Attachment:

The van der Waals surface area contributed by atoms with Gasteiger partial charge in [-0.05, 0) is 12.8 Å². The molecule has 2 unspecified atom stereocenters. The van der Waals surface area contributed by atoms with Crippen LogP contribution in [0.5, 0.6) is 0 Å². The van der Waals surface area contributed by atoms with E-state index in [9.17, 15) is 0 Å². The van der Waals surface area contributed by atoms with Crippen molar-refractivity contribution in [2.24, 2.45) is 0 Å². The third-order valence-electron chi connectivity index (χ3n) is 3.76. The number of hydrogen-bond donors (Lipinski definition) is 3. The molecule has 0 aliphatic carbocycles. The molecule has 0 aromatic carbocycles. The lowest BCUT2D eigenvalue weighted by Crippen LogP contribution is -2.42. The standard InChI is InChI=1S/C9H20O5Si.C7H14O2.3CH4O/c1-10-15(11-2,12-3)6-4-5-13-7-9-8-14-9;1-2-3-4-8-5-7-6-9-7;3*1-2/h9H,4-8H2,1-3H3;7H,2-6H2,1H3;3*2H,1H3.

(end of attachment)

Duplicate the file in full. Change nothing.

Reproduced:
The van der Waals surface area contributed by atoms with Gasteiger partial charge in [-0.05, 0) is 12.8 Å². The molecule has 2 unspecified atom stereocenters. The van der Waals surface area contributed by atoms with Crippen LogP contribution in [0.5, 0.6) is 0 Å². The van der Waals surface area contributed by atoms with E-state index in [9.17, 15) is 0 Å². The van der Waals surface area contributed by atoms with Crippen molar-refractivity contribution in [2.24, 2.45) is 0 Å². The third-order valence-electron chi connectivity index (χ3n) is 3.76. The number of hydrogen-bond donors (Lipinski definition) is 3. The molecule has 0 aliphatic carbocycles. The molecule has 0 aromatic carbocycles. The lowest BCUT2D eigenvalue weighted by Crippen LogP contribution is -2.42. The standard InChI is InChI=1S/C9H20O5Si.C7H14O2.3CH4O/c1-10-15(11-2,12-3)6-4-5-13-7-9-8-14-9;1-2-3-4-8-5-7-6-9-7;3*1-2/h9H,4-8H2,1-3H3;7H,2-6H2,1H3;3*2H,1H3.